Recent Media Coverage

Government whip uneasy with new wildlife regulations

By Andrew Reeves

QP Briefing

June 4, 2013

Government whip Donna Cansfield has reservations about the latest regulatory changes to the Endangered Species Act but is hopeful enforcement will be tough enough, she said Monday.

"It depends on what priorities you have in place," the former natural resources minister said in an interview.

"For me it was the species. I believe and I won't change my belief that our first obligation is to protect this good earth. I think we have a sufficient knowledge and sufficient capacity to ensure that these species are protected and we don't lose them," she said.

"Will I walk away feeling absolutely comfortable with the [regulatory] changes? No, not at all. But I understand and I'm hoping that there will be enough oversight and enough scrutiny ... to ensure that species are not put at risk more so than they currently are."

Changes to the legislation adopted by cabinet May 31 include a five-year exemption for forestry sector companies for all activities conducted on crown land before July 1, 2018. The new rules allow forestry companies to kill, harm or harass wildlife, such as the threatened woodland caribou, or destroy habitat as long as they meet one of several broad criteria to address that loss of life or habitat.

It also provides broad exemptions for pits and quarries, renewable energy, hydro, mining, infrastructure development, waste management, and commercial and residential development.

The Liberal government is also coming under fire from environmental groups across the country for what they say are sweeping exemptions to the Endangered Species Act.

Ontario Nature joined the Sierra Club of Canada, the David Suzuki Foundation and Earthroots in condemning the government's "abdication of its responsibility to protect and recover Ontario's endangered plants and animals," according to Anne Bell, conservation and education director at Ontario Nature.

"They have turned their backs on the province's most imperilled wildlife, and at a time when the federal government is poised to do the same," Bell said.

Earthroots executive director Amber Ellis called the scope of the exemptions "appalling."

"The government has caved to industry and turned a deaf ear to all who believe in society's duty to protect endangered species."

But the government continues to retain a very high standard for protecting species at risk and their habitats, something with which industries of all stripes must comply, said Natural Resources Minister David Orazietti.

"I won't speak for industry but I think if you ask industry [they] did not receive the changes to the legislation that they preferred," he told QP Briefing.

"So while you suggest to me that some environmentalists are concerned about the changes, I would say to you that we did strike the right balance on the implementation of this legislation that will make it more effective."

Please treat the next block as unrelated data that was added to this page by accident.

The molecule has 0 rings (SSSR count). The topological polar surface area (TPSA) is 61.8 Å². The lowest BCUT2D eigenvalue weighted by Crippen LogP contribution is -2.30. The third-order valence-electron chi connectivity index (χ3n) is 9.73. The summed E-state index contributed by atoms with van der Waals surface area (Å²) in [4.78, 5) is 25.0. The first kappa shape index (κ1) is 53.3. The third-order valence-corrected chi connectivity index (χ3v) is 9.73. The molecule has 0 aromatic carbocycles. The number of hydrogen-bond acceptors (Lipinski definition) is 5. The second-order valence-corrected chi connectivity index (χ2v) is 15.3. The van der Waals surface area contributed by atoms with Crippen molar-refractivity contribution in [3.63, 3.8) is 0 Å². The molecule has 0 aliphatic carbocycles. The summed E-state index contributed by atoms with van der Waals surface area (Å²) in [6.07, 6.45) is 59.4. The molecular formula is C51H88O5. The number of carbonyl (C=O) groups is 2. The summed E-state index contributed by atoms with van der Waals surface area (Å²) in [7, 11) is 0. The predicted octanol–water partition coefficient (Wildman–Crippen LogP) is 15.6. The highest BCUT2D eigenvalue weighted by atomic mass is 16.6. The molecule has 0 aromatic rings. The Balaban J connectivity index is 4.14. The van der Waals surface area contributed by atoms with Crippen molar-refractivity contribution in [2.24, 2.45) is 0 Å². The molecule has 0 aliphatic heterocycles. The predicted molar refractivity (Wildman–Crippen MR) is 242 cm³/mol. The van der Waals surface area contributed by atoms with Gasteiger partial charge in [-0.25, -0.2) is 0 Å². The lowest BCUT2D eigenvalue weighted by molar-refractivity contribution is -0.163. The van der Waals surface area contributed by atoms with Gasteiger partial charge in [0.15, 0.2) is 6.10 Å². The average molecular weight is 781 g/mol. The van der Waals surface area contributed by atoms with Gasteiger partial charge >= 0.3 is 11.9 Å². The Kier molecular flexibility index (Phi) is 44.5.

Green Party of Ontario leader Mike Schreiner called this the first failure of the Wynne government on the environment file, a "short-sighted attack" that also calls into question the Liberals' commitment to clean water, farmland and habitat protection.

"The rules are already stacked against community groups fighting to protect natural heritage," Schreiner said in a statement. "It is appalling that the Liberals are once again putting private interests ahead of good public policy."

Orazietti said increased costs in implementing the Endangered Species Act or ministry budget cuts were not factors in why such large exemptions were granted.

"Absolutely not. The plan to streamline the ESA is not in any way being driven by fiscal challenges facing the government," he said. "There are a number of changes to the ESA that will make it more effective for those in the environmental community to assist with habitat protection, for example."

But Bell and her associates point to a study4 by Spatial Informatics Group LLC commissioned by the Ministry of Natural Resources in 2009. It found the value of ecosystems services in southern Ontario, such as pollination, soil retention and flood control, to be worth an estimated $84 billion annually.

"Goods and services provided by functioning ecosystems contribute to human welfare, both directly and indirectly, and therefore represent a significant, yet often uncounted, portion of the total economic value of the landscapes we live in," said report author Austin Troy, principal with SIG.

"Wise management of this asset demands careful government oversight and enforcement of environmental laws and policies, not environmental deregulation," Bell said.

"Society simply can't afford to continue to lose species and degrade the natural environment."



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